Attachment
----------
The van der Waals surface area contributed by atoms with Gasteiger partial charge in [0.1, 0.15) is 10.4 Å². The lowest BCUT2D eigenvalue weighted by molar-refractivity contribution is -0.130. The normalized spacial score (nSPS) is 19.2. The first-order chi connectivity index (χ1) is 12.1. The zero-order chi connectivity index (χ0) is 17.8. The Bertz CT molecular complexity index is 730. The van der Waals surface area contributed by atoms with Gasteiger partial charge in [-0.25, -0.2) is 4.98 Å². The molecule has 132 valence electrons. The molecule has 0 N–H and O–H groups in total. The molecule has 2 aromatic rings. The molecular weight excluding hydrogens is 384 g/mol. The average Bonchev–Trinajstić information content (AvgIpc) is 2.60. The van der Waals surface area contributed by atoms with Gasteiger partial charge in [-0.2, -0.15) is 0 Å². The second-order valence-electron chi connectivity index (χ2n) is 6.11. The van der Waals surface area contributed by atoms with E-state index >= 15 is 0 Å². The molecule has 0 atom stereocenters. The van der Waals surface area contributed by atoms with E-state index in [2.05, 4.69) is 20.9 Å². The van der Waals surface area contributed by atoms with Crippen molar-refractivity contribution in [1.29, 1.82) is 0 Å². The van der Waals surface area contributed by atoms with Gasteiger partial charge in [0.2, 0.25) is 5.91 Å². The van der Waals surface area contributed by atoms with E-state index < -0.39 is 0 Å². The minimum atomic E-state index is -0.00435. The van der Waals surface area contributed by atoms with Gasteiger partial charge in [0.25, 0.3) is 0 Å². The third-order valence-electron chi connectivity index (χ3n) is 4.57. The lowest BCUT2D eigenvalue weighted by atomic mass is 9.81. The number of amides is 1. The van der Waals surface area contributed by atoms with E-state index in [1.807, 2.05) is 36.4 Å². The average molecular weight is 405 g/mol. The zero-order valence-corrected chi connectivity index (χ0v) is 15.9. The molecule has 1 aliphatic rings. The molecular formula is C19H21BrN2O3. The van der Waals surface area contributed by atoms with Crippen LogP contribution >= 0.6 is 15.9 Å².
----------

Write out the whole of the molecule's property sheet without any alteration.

The van der Waals surface area contributed by atoms with Gasteiger partial charge in [0.1, 0.15) is 10.4 Å². The lowest BCUT2D eigenvalue weighted by molar-refractivity contribution is -0.130. The normalized spacial score (nSPS) is 19.2. The first-order chi connectivity index (χ1) is 12.1. The zero-order chi connectivity index (χ0) is 17.8. The Bertz CT molecular complexity index is 730. The van der Waals surface area contributed by atoms with Gasteiger partial charge in [-0.25, -0.2) is 4.98 Å². The molecule has 132 valence electrons. The molecule has 0 N–H and O–H groups in total. The molecule has 2 aromatic rings. The molecular weight excluding hydrogens is 384 g/mol. The average Bonchev–Trinajstić information content (AvgIpc) is 2.60. The van der Waals surface area contributed by atoms with Gasteiger partial charge in [-0.2, -0.15) is 0 Å². The second-order valence-electron chi connectivity index (χ2n) is 6.11. The van der Waals surface area contributed by atoms with E-state index >= 15 is 0 Å². The molecule has 0 atom stereocenters. The van der Waals surface area contributed by atoms with E-state index in [2.05, 4.69) is 20.9 Å². The van der Waals surface area contributed by atoms with Crippen molar-refractivity contribution in [1.29, 1.82) is 0 Å². The van der Waals surface area contributed by atoms with Gasteiger partial charge in [0.2, 0.25) is 5.91 Å². The van der Waals surface area contributed by atoms with E-state index < -0.39 is 0 Å². The minimum atomic E-state index is -0.00435. The van der Waals surface area contributed by atoms with Gasteiger partial charge in [0.25, 0.3) is 0 Å². The third-order valence-electron chi connectivity index (χ3n) is 4.57. The lowest BCUT2D eigenvalue weighted by atomic mass is 9.81. The number of amides is 1. The van der Waals surface area contributed by atoms with E-state index in [1.807, 2.05) is 36.4 Å². The average molecular weight is 405 g/mol. The zero-order valence-corrected chi connectivity index (χ0v) is 15.9. The molecule has 1 aliphatic rings. The molecular formula is C19H21BrN2O3. The van der Waals surface area contributed by atoms with Crippen LogP contribution >= 0.6 is 15.9 Å².